Next, I simply coated the screen with a very thin layer of conductive epoxy (it goes a VERY long way if spread thin). (Conductive epoxy can be found in both nickel bearing and silver bearing.)
Last, I sprinkled and pressed powdered nickel oxide into the wet glue for my positive plate, and iron oxide for my negative plate. The results can be seen in Figure 5.
FIGURE 5. Homemade plate.
Though I’m not certain what the actual longevity of using epoxy to hold oxides to the plates will be, my test cells are now more than a year old and have been charged daily from solar cells without problems. So, mark this method as seems to work but, of course, is still experimental.
I’m certain that other methods of making contact with the oxides in solution will occur to you, so feel free to experiment!
Begin by mixing a 20% solution (by weight) of potassium hydroxide and distilled water in a pyrex beaker. Keep in mind while doing so that potassium hydroxide should be added slowly to the water; never the other way around. Potassium hydroxide will react exothermically and some heat will be generated.
Gloves and goggles should always be used, and proper ventilation kept in mind. Raw potassium hydroxide powder should be handled carefully. It is caustic enough that it will cause burns if left in contact with your skin over a period of time. So, take reasonable care.
FIGURE 6A. Plates mounted in cells.
Fill the mason jar with the potassium hydroxide solution, keeping the level well below the lid; screw the lid on the jar. An assembled cell with both plates is shown in Figure 6A, and a shot of the separate plates in Figure 6B. (Remember, you can use larger plates than shown for greater capacity.)
FIGURE 6B. Plates outside the cell.
Your cell is now ready for charging!
Note: Commercial cells also use lithium hydroxide (15g/l) in the electrolyte which further protects the cell at higher voltage charging.
Each of your Edison cells will produce 1.2 volts. Edison himself recommended charging these cells initially at 1.7 volts (for 48 hours) as a forming charge, and that daily chargings should be made at 1.45 volts to reduce gassing. Your cell will improve each time you charge/discharge it. He also recommended only discharging your cell to .9 volts while your plates are still forming.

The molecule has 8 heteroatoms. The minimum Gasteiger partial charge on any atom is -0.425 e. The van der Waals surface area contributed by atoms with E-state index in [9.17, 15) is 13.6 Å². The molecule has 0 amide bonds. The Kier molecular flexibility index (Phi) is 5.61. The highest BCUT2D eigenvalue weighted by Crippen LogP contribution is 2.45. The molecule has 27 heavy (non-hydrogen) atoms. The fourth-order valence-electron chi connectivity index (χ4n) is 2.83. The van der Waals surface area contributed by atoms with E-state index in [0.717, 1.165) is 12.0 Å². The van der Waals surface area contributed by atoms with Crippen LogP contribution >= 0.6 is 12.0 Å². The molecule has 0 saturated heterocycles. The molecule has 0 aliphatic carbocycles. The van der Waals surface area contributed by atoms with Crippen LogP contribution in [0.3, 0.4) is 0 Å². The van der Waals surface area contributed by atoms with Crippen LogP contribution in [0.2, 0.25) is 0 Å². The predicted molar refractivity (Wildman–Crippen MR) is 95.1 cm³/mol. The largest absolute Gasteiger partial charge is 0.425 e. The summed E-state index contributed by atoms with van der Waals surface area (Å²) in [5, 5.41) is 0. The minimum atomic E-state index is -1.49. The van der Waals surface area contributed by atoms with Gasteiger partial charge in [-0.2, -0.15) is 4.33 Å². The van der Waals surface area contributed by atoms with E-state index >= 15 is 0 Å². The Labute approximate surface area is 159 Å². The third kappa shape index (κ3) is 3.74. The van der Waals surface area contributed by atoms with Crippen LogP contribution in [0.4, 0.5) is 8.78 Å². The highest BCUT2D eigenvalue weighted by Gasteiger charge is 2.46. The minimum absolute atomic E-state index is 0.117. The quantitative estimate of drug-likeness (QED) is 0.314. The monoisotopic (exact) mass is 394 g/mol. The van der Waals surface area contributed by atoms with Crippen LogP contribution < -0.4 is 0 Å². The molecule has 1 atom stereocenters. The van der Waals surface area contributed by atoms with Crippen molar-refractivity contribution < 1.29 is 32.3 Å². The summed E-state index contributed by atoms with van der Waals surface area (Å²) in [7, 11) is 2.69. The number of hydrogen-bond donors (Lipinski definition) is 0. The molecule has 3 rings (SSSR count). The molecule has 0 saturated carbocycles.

Your cells will take on a charge very slowly, especially at first. Limiting current to 50 milliamps or less is recommended for the first charge, though Edison said larger currents are fine as long as the electrolyte does not “froth” or exceed 115 degrees. Some gassing at the terminals is normal and harmless. If liquid levels begin to get low in the cell, add distilled water only.
After your cell has checked out and is working exactly as you’d like, you can add 2 mm of mineral oil to the top of the cell. This will form a barrier against carbon dioxide, which can harm the cell over long periods of time.
In trying to think of a fun and useful way to test such a long lived cell, I struck upon the idea of a “20 year garden light” as a project.
It occurred to me that using these homemade cells in place of the usual NiCad or NiMH batteries in a solar powered garden light (which usually only last a couple years at best), I might wind up with a light whose battery outlived its solar panel and other components. A quick test showed that two of the described hobby cells could power a low power LED overnight, so I set up a simple solar night light that has been working for about a year now.
Figure 7 shows a typical “on after dark” circuit. The resistor at the transistor’s collector should be calculated based on your LEDs operating volatage and the number of cells you choose to use in the circuit. The 50K pot will determine the circuit’s sensitivity to sunlight.
Though the homebrewed cell outlined here has a very limited capacity, I hope you’ll find its fundamentals as truly fascinating as I have.
I believe all the principles necessary are here for creating larger cells and following in Edison’s considerable footsteps in other designs.
Surprisingly, my first introduction to Edison cells was at a local energy fair more than 20 years ago. A professor from a junior college exhibited a Volkswagon converted to run on a large set of antique Edison cells. The cells in his car — many more than 50 years old — had been operating his Volkswagen with off-the-shelf motor and other components throughout the school year. He claimed a range of nearly 100 miles, and a top speed of 60 MPH … besting many of the new breed of electric cars today!
New batteries may well soon eclipse what has been done in the past, but sometimes older technology can surprise you! NV
I’d like to thank Ellsworth Adhesives for donating the conductive epoxy, and Dr. Vijayamohanan K. Pillai for his encouragement and advice in sorting out the fact and fiction on these remarkable cells.